A flurry of Justice Department lawsuits as Trump prepares to assume the presidency.
It’s been happening all over the country for years: Muslims immigrants of different nationalities banding together to build mosques to celebrate their faith. And predictably, perhaps, there’s been a fierce backlash from some native-born Americans against the new construction surge.
In many cases, local city councils and planning boards have turned down a Muslim association’s application for a building permit, and their plans have gone awry, leaving their congregants, many of them long-time American citizens, angry and confused.
But in the waning days of the Obama administration, Muslim mosque-builders have found a powerful new friend: the White House. With barely a week to go before the inauguration of a new president who has promised a tough crackdown on Muslim immigrants, the Obama Justice department has begun filing lawsuits against local governments that have denied the mosque building permits, arguing that their actions violate the 14th amendment and the Religious Land Use and Institutionalized Persons Act, which specifically protects religious worship construction from racial discrimination.
Muslims mosque construction is hardly new. But with the arrival of large numbers of Muslims immigrants beginning in the 1990s, the pace has increased. However, following 9/11 and the more recent terrorist attack in Boston, concerns that mosques might become recruitment grounds for radical jihadis, or worse logistical centers for Al-Qaeda, and more recently ISIS, have grown.
Conservative organizations like the Center for National Security, a number of ex-FBI and intelligence officials, and prominent Republican members of Congress have sounded the alarm, charging that Muslim mosque construction constitutes a “national security” threat.
Donald Trump, for much of his presidential campaign, echoed these charges, arguing that the mosques should be subject to close surveillance and even calling for some to be closed. Muslim American groups have fired back, demanding their right to religious freedom. However, in recent months they have also launched publicity campaigns in conjunction with other religious faith groups hoping to defuse hostility, even organizing visits of non-Muslims to their mosques. These efforts have increased dramatically since Trump won the presidential election two months ago.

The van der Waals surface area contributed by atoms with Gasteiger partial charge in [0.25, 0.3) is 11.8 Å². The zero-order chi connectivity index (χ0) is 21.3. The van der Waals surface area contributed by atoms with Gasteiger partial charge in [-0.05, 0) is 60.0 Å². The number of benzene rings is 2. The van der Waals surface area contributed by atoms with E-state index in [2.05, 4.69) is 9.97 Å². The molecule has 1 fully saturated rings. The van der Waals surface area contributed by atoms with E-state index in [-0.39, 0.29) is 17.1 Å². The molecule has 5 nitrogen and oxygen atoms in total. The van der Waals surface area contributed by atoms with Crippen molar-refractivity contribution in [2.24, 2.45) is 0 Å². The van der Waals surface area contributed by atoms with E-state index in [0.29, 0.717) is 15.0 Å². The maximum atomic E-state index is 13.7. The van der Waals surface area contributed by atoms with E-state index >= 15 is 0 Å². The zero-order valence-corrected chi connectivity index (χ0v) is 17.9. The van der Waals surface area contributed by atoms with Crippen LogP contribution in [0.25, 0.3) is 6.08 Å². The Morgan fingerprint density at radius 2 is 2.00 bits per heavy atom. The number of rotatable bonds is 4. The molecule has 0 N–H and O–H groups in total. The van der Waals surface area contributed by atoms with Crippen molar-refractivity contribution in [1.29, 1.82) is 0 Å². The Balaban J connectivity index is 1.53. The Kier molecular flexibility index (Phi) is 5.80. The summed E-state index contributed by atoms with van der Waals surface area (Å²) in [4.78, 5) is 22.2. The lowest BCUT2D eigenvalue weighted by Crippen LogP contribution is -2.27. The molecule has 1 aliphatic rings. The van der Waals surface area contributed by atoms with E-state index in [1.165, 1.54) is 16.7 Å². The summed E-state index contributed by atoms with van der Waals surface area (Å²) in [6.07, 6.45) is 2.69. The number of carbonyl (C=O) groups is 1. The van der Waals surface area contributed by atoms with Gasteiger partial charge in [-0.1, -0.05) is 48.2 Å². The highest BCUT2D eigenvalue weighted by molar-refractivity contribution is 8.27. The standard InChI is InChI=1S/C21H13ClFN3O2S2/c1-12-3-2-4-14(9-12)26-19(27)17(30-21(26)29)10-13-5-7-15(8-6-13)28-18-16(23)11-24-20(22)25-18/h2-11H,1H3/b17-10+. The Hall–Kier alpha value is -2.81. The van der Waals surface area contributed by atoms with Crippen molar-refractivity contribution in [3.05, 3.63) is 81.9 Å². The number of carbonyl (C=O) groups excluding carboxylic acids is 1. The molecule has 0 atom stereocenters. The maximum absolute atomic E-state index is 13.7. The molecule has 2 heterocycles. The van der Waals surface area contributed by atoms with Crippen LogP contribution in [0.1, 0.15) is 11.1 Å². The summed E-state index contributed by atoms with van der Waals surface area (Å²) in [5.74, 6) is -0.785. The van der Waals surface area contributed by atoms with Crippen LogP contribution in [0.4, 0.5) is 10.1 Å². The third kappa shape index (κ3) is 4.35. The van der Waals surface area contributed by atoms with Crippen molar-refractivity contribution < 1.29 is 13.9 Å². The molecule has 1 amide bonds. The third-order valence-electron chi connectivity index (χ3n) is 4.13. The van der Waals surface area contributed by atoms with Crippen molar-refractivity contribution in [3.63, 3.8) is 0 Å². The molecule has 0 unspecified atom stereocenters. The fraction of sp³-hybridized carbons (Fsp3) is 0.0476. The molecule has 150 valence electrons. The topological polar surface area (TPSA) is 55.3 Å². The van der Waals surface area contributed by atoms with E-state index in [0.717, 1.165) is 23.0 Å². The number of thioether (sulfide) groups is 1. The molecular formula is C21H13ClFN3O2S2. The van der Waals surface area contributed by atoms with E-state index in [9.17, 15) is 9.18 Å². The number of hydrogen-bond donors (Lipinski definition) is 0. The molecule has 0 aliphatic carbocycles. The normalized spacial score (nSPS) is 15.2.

Culpeper, a rural Virginia county a short drive south of Washington, DC, may be ground zero for what is fast turning into a new culture war surrounding Muslim mosques. Culpeper Muslims had congregated for worship beginning in 2011 but were meeting in a cramped house adjacent to a used car lot. Their congregation was growing as the number of Muslim immigrant families in the area swelled. It took them five years to find a nearby site that seemed appropriate for the mosque they had in mind and they dutifully applied for a permit.
But after a wave of local protests, the Culpeper city council turned down the Islamic Council of Culpeper (ICC)’s land use permit, citing problems with sanitation and sewage. The ICC charges that the permit rejection was strictly political and had nothing to do with land use issues. They cite numerous other instances across the United States in which their construction permits have been denied, ostensibly due to land use concerns — sewage and parking being the most common — but in fact, a reflection of anti-Muslim sentiment.
Officials in towns like Culpeper and Bernard’s Township, New Jersey, where another fierce dispute continues, argue that courts are overstepping their bounds. In the New Jersey case, city officials relied on an assessment from a civil engineer who argued that the mosque applicants had grossly underestimated the amount of parking space that would be required to accommodate future mosque congregants and the mosque would constitute an undue burden on the land and local traffic.
Muslim religious activists claim that these issues are classic “red herrings.” These same towns routinely approve land use permits by Christian groups seeking to build churches and Jewish groups seeking to construct synagogues, they say. And they are not required to meet the onerous and seemingly arbitrary burdens imposed by local governments — often late in the planning process when it is too late to modify their construction and financing plans.
But local officials dispute that claim. They argue that each case is different and cannot be treated under the same narrow rules of strict equivalence. Muslims because of their religious observance schedule – many individual congregants come straight from work on Friday nights, alone in their cars – have greater parking needs, they argue, and that means a different parking space standard might be applied.
Who’s right? A federal judge in December struck down as unconstitutional the Bernard Township’s rejection of a local Muslims group’s construction permit. The Justice department has just filed suit in the Culpeper case, and a flurry of additional actions may be coming in the few days left before Trump takes the oath of office.
All this could change, however, if Senator Jeff Sessions, who has previously supported a crackdown on mosques, is confirmed as Trump’s new Attorney General. Obama, who waited until early this year to make his first mosque visit, is trying ever so belatedly to stem a rising conservative tide. But there’s nothing to keep the incoming administration from reversing course and naming dozens of new circuit and district court judges that could well side with localities in future disputes.